Regulation of Specific Chromosomal Boundary Elements by CTCF Protein Complexes in Human Embryonic Stem Cells

Regulation of Specific Chromosomal Boundary Elements by CTCF Protein Complexes in Human Embryonic Stem Cells

Funding Type: 
SEED Grant
Grant Number: 
RS1-00195
Award Value: 
$647,343
Stem Cell Use: 
Embryonic Stem Cell
Status: 
Closed
Public Abstract: 
Statement of Benefit to California: 
Progress Report: 

Year 1

Regulation of Specific Chromosomal Boundary Elements by CTCF Protein Complexes in Human Embryonic Stem Cells The genetic information contained in all human cells is arranged into distinct territories or “neighborhoods” with barriers or “fences” that protect the action in one neighborhood from spilling over into an adjacent region. In this way, one gene (A) can be working while its neighboring genes (B and C) are resting. As physiological conditions change in the body, appropriate signals are transmitted to cells that instruct genes to alter their genetic “programming” by opening or closing the fences. This allows gene A to be turned off and genes B and C to start working. Importantly, these “fences” can control large numbers of genes that regulate critical cellular processes. This proposal is designed to find the fences that border certain genes (Nanog-Stellar-GDF3) that are important to maintain stem cells in their most plastic state that is, having the ability to become any other cell type. During this funding period we have successfully identified the borders/fences of this chromosomal region in stem cells before and after their differentiation into adult cells. Our goal is now to define how the fences are open or closed. This will depend upon specific proteins that interact with the fences and serve as “latches” to keep the Nanog gene working or resting. We have identified one critical protein that interacts with the borders of the Nanog gene in both stem and differentiated cells. We are in the process of genetically removing this protein from stem cells to analyze how its loss affects Nanog gene regulation and stem cell functions. This information will contribute to the development of tools or therapies by which the Nanog gene can be selectively turned on or off. The ability to turn the Nanog gene on may facilitate stem cell self-renewal or reprogram adult somatic cells to progenitors that are more easily directed to another cell type. By contrast, the capacity to turn off the Nanog gene may be important for the treatment of stem cells that have acquired tumorigenic potential through persistent Nanog expression and inappropriate self-renewal.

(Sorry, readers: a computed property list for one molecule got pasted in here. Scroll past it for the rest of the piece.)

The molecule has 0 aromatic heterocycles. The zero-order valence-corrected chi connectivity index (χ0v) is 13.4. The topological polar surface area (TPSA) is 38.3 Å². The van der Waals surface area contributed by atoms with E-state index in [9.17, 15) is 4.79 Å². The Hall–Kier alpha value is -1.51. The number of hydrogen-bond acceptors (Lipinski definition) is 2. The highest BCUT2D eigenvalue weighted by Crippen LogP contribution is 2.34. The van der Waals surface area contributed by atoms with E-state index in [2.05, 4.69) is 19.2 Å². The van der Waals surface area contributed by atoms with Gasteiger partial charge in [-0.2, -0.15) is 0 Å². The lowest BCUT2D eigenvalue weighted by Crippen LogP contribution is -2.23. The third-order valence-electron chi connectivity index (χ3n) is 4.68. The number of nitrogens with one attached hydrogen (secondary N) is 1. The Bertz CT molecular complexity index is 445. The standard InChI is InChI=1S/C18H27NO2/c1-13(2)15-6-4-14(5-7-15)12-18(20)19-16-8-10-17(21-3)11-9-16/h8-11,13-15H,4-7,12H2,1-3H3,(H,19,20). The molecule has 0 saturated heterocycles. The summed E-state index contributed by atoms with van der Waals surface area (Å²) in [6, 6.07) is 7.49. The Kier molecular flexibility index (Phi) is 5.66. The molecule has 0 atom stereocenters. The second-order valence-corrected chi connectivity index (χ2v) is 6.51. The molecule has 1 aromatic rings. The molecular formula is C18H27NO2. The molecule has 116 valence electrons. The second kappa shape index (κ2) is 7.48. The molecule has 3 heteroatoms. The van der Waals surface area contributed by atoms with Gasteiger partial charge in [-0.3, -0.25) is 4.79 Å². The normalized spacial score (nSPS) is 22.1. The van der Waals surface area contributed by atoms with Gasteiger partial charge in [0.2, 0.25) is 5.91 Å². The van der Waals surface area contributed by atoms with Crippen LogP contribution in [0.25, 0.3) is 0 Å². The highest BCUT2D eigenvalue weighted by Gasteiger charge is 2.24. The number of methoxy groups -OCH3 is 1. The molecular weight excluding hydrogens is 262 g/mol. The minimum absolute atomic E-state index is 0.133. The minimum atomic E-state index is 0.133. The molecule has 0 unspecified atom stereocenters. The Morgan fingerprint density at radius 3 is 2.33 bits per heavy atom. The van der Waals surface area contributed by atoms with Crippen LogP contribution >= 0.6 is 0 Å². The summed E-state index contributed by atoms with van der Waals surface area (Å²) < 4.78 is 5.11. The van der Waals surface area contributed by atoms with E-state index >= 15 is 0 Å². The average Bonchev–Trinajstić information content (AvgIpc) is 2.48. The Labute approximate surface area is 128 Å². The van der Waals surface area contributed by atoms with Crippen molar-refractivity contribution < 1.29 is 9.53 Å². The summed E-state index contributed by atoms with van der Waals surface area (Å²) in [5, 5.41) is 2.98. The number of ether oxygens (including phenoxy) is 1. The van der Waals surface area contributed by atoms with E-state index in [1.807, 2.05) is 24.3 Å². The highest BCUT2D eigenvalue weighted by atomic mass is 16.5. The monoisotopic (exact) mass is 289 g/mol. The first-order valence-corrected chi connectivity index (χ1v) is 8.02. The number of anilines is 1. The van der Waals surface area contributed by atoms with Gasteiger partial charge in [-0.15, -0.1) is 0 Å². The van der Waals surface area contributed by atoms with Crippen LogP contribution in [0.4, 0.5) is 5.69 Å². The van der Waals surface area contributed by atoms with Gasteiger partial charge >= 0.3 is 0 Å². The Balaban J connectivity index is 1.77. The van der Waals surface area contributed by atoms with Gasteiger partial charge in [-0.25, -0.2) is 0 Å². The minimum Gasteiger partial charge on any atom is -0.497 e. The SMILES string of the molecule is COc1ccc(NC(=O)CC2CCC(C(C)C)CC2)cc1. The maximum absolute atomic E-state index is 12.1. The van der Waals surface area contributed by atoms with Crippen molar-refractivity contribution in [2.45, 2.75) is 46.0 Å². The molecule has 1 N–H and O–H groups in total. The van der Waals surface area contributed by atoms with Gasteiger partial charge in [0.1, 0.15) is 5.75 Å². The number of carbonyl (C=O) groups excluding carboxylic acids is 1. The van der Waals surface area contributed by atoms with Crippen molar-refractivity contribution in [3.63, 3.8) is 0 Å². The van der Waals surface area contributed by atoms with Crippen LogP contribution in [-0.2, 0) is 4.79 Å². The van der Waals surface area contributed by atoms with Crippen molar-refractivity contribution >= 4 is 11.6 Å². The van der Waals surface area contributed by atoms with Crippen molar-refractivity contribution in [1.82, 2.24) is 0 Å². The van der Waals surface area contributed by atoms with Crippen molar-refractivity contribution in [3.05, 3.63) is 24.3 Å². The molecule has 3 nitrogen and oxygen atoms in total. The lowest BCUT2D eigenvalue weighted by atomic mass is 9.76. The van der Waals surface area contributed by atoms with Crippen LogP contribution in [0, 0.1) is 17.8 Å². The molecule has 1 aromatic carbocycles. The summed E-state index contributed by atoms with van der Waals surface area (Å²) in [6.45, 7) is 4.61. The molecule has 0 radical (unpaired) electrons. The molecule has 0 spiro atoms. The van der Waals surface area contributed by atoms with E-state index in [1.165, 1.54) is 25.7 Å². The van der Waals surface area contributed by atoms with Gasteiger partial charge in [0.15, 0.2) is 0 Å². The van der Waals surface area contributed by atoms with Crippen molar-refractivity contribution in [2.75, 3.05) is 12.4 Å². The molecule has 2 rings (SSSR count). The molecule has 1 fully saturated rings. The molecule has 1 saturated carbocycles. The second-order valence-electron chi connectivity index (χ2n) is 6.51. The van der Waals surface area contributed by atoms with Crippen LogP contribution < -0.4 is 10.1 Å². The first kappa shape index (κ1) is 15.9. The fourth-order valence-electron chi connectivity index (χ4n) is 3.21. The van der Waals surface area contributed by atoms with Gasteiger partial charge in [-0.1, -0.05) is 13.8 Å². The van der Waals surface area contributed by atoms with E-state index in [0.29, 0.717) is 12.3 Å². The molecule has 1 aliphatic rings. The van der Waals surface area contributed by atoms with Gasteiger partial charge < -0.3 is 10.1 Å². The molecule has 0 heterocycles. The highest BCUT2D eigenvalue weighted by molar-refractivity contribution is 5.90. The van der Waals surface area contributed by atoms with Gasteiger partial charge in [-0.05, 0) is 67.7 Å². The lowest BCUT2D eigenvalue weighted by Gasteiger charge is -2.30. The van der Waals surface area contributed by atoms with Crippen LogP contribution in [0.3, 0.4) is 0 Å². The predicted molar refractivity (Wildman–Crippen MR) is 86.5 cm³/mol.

© 2013 California Institute for Regenerative Medicine